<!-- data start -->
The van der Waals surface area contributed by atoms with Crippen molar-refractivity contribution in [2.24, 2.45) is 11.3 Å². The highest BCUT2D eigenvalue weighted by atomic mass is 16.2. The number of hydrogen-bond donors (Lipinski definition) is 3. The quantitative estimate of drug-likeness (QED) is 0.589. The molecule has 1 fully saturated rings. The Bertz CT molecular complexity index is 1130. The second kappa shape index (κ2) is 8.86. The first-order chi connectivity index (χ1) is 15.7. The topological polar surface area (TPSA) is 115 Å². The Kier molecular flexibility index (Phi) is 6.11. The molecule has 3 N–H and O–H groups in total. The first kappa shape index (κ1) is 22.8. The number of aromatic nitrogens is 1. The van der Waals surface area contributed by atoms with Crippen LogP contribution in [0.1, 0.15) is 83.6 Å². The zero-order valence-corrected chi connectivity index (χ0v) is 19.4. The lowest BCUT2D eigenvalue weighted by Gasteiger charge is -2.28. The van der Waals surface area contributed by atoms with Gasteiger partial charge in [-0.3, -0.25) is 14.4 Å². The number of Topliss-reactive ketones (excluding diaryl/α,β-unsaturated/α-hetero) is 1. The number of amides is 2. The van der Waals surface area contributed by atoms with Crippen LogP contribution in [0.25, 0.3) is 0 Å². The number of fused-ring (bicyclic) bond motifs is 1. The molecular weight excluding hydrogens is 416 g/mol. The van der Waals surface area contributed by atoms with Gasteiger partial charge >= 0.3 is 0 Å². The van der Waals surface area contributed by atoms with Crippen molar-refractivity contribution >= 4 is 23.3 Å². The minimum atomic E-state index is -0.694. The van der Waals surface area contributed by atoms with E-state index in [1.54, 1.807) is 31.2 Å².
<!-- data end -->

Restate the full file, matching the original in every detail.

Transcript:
The van der Waals surface area contributed by atoms with Crippen molar-refractivity contribution in [2.24, 2.45) is 11.3 Å². The highest BCUT2D eigenvalue weighted by atomic mass is 16.2. The number of hydrogen-bond donors (Lipinski definition) is 3. The quantitative estimate of drug-likeness (QED) is 0.589. The molecule has 1 fully saturated rings. The Bertz CT molecular complexity index is 1130. The second kappa shape index (κ2) is 8.86. The first-order chi connectivity index (χ1) is 15.7. The topological polar surface area (TPSA) is 115 Å². The Kier molecular flexibility index (Phi) is 6.11. The molecule has 3 N–H and O–H groups in total. The first kappa shape index (κ1) is 22.8. The number of aromatic nitrogens is 1. The van der Waals surface area contributed by atoms with Crippen LogP contribution in [0.1, 0.15) is 83.6 Å². The zero-order valence-corrected chi connectivity index (χ0v) is 19.4. The lowest BCUT2D eigenvalue weighted by Gasteiger charge is -2.28. The van der Waals surface area contributed by atoms with Gasteiger partial charge in [-0.3, -0.25) is 14.4 Å². The number of Topliss-reactive ketones (excluding diaryl/α,β-unsaturated/α-hetero) is 1. The number of amides is 2. The van der Waals surface area contributed by atoms with Crippen LogP contribution in [0.25, 0.3) is 0 Å². The number of fused-ring (bicyclic) bond motifs is 1. The molecular weight excluding hydrogens is 416 g/mol. The van der Waals surface area contributed by atoms with Gasteiger partial charge >= 0.3 is 0 Å². The van der Waals surface area contributed by atoms with Crippen molar-refractivity contribution >= 4 is 23.3 Å². The minimum atomic E-state index is -0.694. The van der Waals surface area contributed by atoms with E-state index in [1.54, 1.807) is 31.2 Å².